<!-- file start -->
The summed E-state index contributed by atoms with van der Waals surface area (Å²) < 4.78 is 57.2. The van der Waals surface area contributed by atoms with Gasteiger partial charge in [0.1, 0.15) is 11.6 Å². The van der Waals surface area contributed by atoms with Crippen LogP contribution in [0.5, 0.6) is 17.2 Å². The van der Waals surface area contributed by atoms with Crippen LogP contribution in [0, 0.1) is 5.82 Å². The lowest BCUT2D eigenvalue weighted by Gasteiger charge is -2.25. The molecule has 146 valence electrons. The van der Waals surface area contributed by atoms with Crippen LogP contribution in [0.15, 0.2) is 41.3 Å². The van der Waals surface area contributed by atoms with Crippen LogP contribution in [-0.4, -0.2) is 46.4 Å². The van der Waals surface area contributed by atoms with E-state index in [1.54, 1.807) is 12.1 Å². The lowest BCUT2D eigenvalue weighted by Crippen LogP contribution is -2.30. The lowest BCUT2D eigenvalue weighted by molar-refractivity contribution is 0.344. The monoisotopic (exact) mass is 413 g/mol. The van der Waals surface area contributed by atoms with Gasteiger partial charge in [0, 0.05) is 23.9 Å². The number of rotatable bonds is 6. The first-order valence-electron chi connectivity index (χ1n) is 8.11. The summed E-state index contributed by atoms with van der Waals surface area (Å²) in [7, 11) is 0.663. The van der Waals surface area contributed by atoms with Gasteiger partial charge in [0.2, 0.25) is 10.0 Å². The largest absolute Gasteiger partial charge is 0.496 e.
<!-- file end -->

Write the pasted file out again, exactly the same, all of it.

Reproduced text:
The summed E-state index contributed by atoms with van der Waals surface area (Å²) < 4.78 is 57.2. The van der Waals surface area contributed by atoms with Gasteiger partial charge in [0.1, 0.15) is 11.6 Å². The van der Waals surface area contributed by atoms with Crippen LogP contribution in [0.5, 0.6) is 17.2 Å². The van der Waals surface area contributed by atoms with Crippen LogP contribution in [0, 0.1) is 5.82 Å². The lowest BCUT2D eigenvalue weighted by Gasteiger charge is -2.25. The molecule has 146 valence electrons. The van der Waals surface area contributed by atoms with Crippen LogP contribution in [0.15, 0.2) is 41.3 Å². The van der Waals surface area contributed by atoms with Crippen LogP contribution in [-0.4, -0.2) is 46.4 Å². The van der Waals surface area contributed by atoms with E-state index in [1.54, 1.807) is 12.1 Å². The lowest BCUT2D eigenvalue weighted by Crippen LogP contribution is -2.30. The lowest BCUT2D eigenvalue weighted by molar-refractivity contribution is 0.344. The monoisotopic (exact) mass is 413 g/mol. The van der Waals surface area contributed by atoms with Gasteiger partial charge in [0, 0.05) is 23.9 Å². The number of rotatable bonds is 6. The first-order valence-electron chi connectivity index (χ1n) is 8.11. The summed E-state index contributed by atoms with van der Waals surface area (Å²) in [7, 11) is 0.663. The van der Waals surface area contributed by atoms with Gasteiger partial charge in [0.2, 0.25) is 10.0 Å². The largest absolute Gasteiger partial charge is 0.496 e.